To Trade or Not to Trade
"The Answer my Friend
Is Blowing in the Wind
The Answer is Blowing
In the Wind"
The CITES Convention held recently in South
Africa, has come to an end (Convention of International Trade in
Endangered Species). CITES like the law has good intentions but it
is man made and hence flawed.
Botswana who has the most elephants of any
African country and the best President in the world, were motivating
with Kenya, for elephants to be uplifted to Appendix I. This, if
achieved, would spell the end of the trade in ivory world wide.
Kenya supported Botswana, but South Africa,
Namibia and Zimbabwe opposed it. The European Union, USA, Canada,
Russia, China, Norway, Korea and Japan also opposed the
motivation to Appendix 1 and so elephants were left on Appendix 2.
Ivory can continue to be traded. A sad day for elephants indeed.
What I can't understand is how can countries with
no elephants affect the vote of the African elephant. Surely African
leaders and African people should be responsible for their elephant
populations and outsiders should not be allowed to affect the vote.
The CITES decision to close Tiger Farms in China
is to be applauded. However, there can be serious repercussions to
this decision. If China does close the Tiger Farms (The Chinese
Government is heavily invested in some of the larger tiger farms)
then some 6000 tigers on 200 farms will be destroyed.
It is these tigers that supply the lucrative body
parts trade in China. Once this population is gone, the pressure
will then fall on the remaining wild tigers (about 2 500 in the
wild) to supply the body parts trade.
Another source of body parts will be the 8 000
captive lions in South Africa. It is well known that when a lion is
shot in a canned hunt, the body parts are shipped via Pretoria or
Durban to China. Once they arrive in China, they are relabeled tiger
body parts and no one is any the wiser.
My question is if CITES has the power to close
the tiger farms, then why didn't they close the captive lion farms
in South Africa?
The only explanation is that the South African
Government has no desire to close this cancerous industry. This was
a golden opportunity. It's a sad day for the thousands of lions
pacing up and down in dingy cages across South Africa.
Therefore the South African Government's non
support of elephants to Appendix 1 and their non support of closing
the lion farms in South Africa, sends out a strong and disturbing
message world wide. We are more interested in money. We are more
interested in trading wild animal parts.
I suggest this is against world trends. In my
opinion South Africa has gone from leader to follower and a dismal
follower at that. It is no coincidence that two weeks ago South
Africa was voted the most corrupt country in the world.
The illegal trade in wild life products ranks
fourth behind drugs, arms and human trafficking. Corruption and the
illegal trade in wild life products are bedfellows, they are vital
to each other's success.
While President Ian Khama has successfully
combated poaching by using his army and introduced rhino into
Botswana, South Africa has floundered by losing more than 5000
rhinos in the last 5 years.
One would have thought that South Africa would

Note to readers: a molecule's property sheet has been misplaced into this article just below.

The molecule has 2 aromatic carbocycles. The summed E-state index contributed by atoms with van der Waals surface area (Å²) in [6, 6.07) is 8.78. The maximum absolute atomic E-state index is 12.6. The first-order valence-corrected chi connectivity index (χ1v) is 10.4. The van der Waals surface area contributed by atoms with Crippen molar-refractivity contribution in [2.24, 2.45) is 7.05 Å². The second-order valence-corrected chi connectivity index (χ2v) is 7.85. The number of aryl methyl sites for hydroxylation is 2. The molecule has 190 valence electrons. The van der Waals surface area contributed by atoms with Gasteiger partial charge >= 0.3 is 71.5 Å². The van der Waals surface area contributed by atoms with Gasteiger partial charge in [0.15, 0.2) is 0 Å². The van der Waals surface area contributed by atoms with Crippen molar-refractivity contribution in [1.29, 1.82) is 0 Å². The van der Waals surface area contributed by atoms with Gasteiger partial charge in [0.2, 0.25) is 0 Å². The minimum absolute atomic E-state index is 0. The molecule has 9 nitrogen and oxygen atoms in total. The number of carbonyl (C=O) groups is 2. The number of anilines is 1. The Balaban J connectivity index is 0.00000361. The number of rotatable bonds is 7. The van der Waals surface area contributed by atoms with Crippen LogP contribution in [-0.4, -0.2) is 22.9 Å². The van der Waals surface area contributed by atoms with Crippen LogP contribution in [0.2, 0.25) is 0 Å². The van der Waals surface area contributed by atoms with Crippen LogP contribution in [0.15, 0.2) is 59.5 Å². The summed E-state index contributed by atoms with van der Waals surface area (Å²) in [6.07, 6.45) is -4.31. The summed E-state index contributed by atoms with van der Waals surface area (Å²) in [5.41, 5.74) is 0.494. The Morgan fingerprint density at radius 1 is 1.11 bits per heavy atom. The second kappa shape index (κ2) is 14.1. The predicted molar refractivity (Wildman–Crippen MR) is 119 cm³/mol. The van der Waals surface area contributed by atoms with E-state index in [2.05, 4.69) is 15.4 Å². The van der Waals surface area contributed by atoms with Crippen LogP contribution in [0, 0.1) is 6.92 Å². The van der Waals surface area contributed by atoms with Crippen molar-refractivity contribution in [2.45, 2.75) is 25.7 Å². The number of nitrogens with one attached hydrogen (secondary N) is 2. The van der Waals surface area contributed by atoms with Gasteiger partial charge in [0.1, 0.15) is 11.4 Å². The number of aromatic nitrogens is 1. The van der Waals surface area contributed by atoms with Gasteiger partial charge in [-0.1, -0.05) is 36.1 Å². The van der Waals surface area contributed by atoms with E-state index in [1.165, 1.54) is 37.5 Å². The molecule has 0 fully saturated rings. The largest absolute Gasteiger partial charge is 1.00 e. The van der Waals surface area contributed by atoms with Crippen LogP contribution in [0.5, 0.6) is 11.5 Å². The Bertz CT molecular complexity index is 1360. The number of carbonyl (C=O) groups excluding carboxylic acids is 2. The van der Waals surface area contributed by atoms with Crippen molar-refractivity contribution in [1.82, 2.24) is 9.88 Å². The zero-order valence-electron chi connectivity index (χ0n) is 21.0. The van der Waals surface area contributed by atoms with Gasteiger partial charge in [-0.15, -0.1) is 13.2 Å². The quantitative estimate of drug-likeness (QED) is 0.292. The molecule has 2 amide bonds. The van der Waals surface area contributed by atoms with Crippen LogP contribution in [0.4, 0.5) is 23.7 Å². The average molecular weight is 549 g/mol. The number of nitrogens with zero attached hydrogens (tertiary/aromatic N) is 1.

have sought to emulate President Ian Khama, instead they have
pursued a route that is unethical and endorses cruelty. I predict
that in the long term this will not sustain and in the end will rot
from the inside. (By this time many more elephants and lions would
However, forget about CITES, forget about rules
and regulations and the mountains of documents and permits, forged
or legal, circulating the globe every day. Forget about the
bureaucrats trying to juggle the complex rules and regulations of
The truth is elephants, lions and tigers compete
with human beings. Lions and tigers eat our domestic stock,
elephants destroy our crops and eat the grass which could be eaten
by our cows. They are competitors for space, food and water.
As human beings we can no longer tolerate this
competition. Our population is approaching 10 billion, we need this
space to grow food for ourselves. This in a nutshell, is where the
game will be played and won or lost.
When I started my tiger project in the year of 2
000, there were 8 000 wild tigers and 40 000 in captivity. Today
there are about 2 500 wild tigers and 80 000 in captivity. It does
not take rocket science to work out what the end result will be.
"I Do not Take
The Future of the Planet
Or its Endangered Species
And Neither Should You"
JV, Tiger Canyons, 2016
Tread Lightly on the
Tigress Julie Lodge
Under Rodney Drew and Sheldon Nyce's guidance,
the lodge is moving forward at pace. We hope to be open for booking
on the 1st of January 2017. 6 Beds are available with bathroom
en-suite. There are two extra children's beds.
Some years ago we observed two young males,
Mahindra and Sundaban, form a coalition. We are observing the
same behavior with two young females, Jameez and Oria.
Jameez is the surviving cub of Ussuriís
litter fathered by Sariska. Oria is the surviving cub of Shadows
second litter fathered by Seatao.
Although not as gregarious as lions, tigers
will do anything to help ensure their survival. Obviously for
hunting and defense purposes, Jameez and Oria find it better to
form a coalition than remain on their own.
Once they become territorial females this
coalition will dissolve and they will become aggressive towards
The early rains have caused Tiger Canyons to
become covered in beautiful flowers. Tigers and cheetah moving
through the flowers and blue cranes doing their mating dance are
providing spectacular photo opportunities.
Death of Seatao
The location of Seatao's body has been kept
top secret. The value of the body parts will be in excess of $20